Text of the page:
A RISING MOON over Christ Church meadow brought the very successful 2010 Sunday Times Oxford Literary Festival to a memorable end yesterday.
The great thing about literary festivals these days is that they are no longer just about ‘literature’ or dominated but the literary establishment. Rather the opposite. Their programmes now are celebrations of great ideas and current controversies which offer the reading public the opportunity to listen to and rub shoulders with men and women who (in the main) have recently published books expressing those ideas.
Given the importance of issues like global warming and the recent economic meltdown it’s no surprise that it has been the economists, modern historians, geo-politicians and environmentalists with new books out who have been especially popular with the punters.
The festivals themselves are rarely reviewed as a whole, just the individual speakers. Not surprising since it’s nearly impossible for an individual to attend enough of the events to form an objective overview. But it might be worth saying a couple of things about the Oxford festival as a festival. It was very well organised with really excellent and friendly front of house management: warm greetings, quick ticket service and generally knowledgeable staff.
The important business of book sales, whether in the general books sections or around individual signings (all run by Blackwells Bookshop staff) was efficient and well conducted, never an easy thing.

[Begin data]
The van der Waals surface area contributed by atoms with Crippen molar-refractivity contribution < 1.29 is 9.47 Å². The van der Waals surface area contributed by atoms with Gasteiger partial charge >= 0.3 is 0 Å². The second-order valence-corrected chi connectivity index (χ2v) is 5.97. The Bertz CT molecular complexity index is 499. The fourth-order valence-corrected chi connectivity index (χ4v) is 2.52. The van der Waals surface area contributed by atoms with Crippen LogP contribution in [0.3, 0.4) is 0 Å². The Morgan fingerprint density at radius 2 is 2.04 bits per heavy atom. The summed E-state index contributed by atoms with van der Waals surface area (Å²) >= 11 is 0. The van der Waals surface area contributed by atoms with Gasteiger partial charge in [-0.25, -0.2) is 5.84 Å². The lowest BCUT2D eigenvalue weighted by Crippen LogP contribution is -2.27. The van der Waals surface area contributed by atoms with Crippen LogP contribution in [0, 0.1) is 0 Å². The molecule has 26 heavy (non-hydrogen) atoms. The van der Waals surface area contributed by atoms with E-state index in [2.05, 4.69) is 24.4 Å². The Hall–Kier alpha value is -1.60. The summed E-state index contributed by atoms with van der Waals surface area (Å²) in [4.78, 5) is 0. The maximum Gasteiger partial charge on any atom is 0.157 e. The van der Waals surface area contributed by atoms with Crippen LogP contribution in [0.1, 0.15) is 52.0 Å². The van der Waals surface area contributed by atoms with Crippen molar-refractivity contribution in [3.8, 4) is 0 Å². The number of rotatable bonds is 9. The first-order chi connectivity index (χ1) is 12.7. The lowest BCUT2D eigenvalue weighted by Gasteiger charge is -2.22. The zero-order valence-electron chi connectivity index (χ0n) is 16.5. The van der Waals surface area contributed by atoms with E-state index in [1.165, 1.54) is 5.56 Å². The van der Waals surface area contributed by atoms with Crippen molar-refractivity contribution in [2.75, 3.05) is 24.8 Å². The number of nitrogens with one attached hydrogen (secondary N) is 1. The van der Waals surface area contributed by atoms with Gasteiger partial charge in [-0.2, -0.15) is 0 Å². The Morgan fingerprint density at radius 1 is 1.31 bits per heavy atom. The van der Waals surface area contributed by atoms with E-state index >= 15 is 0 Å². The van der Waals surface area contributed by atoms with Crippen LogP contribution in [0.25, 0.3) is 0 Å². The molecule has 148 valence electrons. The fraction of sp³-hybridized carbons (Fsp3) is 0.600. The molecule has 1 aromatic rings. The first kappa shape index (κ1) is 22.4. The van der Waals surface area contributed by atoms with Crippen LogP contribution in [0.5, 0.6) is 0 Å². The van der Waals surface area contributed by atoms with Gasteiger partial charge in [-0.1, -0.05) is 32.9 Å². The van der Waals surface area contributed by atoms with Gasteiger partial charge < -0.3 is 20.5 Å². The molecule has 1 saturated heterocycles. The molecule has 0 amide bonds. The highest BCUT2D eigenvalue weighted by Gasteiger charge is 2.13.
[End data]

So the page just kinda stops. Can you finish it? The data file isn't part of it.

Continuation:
The individual events were often in the hands of volunteer stewards who proved to be a mixed and occasionally eccentric bunch: some too effusive, others very long-winded about the house-keeping stuff that needs to be said at the beginning of each event and many unable to handle mikes properly or thrown by mishaps and inclined to flap. One got so carried away by the panel discussion that he insisted on asking his own question before parting with his mike so the audience could have a chance. Send him to the naughty step!
But overall the stewards’ wonderful friendliness, enthusiasm for authors and their books and good cheer and charm was what made the festival feel festive. It was just wonderful.
With a single exception the venues proved very good, including the marquee which can sometimes be problematic at such festivals. The exception (as any who attended an event there will know) was Christ Church Hall, whose elongated layout and reverberating acoustics proved disastrous for speakers and audience alike. I understand this venue will not be used again.
The Sunday Times Oxford Literary Festival was an absolute winner this year which got people engaged with, and talking about, ideas and books for which otherwise busy lives so rarely give proper time. It’s great for Oxford, for books and for authors. But most of all it’s great for the reading public and that’s what matters most.